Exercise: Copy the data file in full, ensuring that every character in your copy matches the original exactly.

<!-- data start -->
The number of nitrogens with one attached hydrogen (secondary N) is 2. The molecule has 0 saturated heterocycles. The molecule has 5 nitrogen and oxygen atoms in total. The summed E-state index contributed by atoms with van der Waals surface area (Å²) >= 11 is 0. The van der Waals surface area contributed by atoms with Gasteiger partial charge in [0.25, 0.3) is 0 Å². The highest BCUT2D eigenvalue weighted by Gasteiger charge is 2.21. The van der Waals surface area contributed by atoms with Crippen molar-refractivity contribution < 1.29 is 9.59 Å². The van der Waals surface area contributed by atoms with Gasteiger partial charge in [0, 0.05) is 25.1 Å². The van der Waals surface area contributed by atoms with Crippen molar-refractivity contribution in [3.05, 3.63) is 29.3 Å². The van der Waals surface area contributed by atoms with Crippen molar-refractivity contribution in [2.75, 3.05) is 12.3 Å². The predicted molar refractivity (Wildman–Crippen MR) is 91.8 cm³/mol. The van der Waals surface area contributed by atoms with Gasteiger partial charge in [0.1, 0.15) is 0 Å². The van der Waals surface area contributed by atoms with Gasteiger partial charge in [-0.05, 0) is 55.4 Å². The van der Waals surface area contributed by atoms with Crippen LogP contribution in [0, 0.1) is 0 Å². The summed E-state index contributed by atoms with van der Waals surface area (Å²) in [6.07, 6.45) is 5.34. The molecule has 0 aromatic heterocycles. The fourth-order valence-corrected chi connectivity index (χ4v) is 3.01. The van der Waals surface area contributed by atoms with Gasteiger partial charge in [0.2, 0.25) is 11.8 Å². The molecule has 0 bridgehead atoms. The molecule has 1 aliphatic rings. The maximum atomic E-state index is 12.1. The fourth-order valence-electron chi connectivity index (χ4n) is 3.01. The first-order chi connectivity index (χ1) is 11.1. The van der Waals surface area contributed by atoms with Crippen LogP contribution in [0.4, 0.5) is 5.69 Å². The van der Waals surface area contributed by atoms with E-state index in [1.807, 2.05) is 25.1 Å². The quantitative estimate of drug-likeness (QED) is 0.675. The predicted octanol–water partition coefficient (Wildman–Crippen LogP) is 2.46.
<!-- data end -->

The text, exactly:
The number of nitrogens with one attached hydrogen (secondary N) is 2. The molecule has 0 saturated heterocycles. The molecule has 5 nitrogen and oxygen atoms in total. The summed E-state index contributed by atoms with van der Waals surface area (Å²) >= 11 is 0. The van der Waals surface area contributed by atoms with Gasteiger partial charge in [0.25, 0.3) is 0 Å². The highest BCUT2D eigenvalue weighted by Gasteiger charge is 2.21. The van der Waals surface area contributed by atoms with Crippen molar-refractivity contribution < 1.29 is 9.59 Å². The van der Waals surface area contributed by atoms with Gasteiger partial charge in [0, 0.05) is 25.1 Å². The van der Waals surface area contributed by atoms with Crippen molar-refractivity contribution in [3.05, 3.63) is 29.3 Å². The van der Waals surface area contributed by atoms with Crippen molar-refractivity contribution in [2.75, 3.05) is 12.3 Å². The predicted molar refractivity (Wildman–Crippen MR) is 91.8 cm³/mol. The van der Waals surface area contributed by atoms with Gasteiger partial charge in [0.1, 0.15) is 0 Å². The van der Waals surface area contributed by atoms with Gasteiger partial charge in [-0.05, 0) is 55.4 Å². The van der Waals surface area contributed by atoms with Crippen LogP contribution in [0, 0.1) is 0 Å². The summed E-state index contributed by atoms with van der Waals surface area (Å²) in [6.07, 6.45) is 5.34. The molecule has 0 aromatic heterocycles. The fourth-order valence-corrected chi connectivity index (χ4v) is 3.01. The van der Waals surface area contributed by atoms with Gasteiger partial charge in [0.2, 0.25) is 11.8 Å². The molecule has 0 bridgehead atoms. The molecule has 1 aliphatic rings. The maximum atomic E-state index is 12.1. The fourth-order valence-electron chi connectivity index (χ4n) is 3.01. The first-order chi connectivity index (χ1) is 11.1. The van der Waals surface area contributed by atoms with Crippen LogP contribution in [0.4, 0.5) is 5.69 Å². The van der Waals surface area contributed by atoms with E-state index in [1.807, 2.05) is 25.1 Å². The quantitative estimate of drug-likeness (QED) is 0.675. The predicted octanol–water partition coefficient (Wildman–Crippen LogP) is 2.46.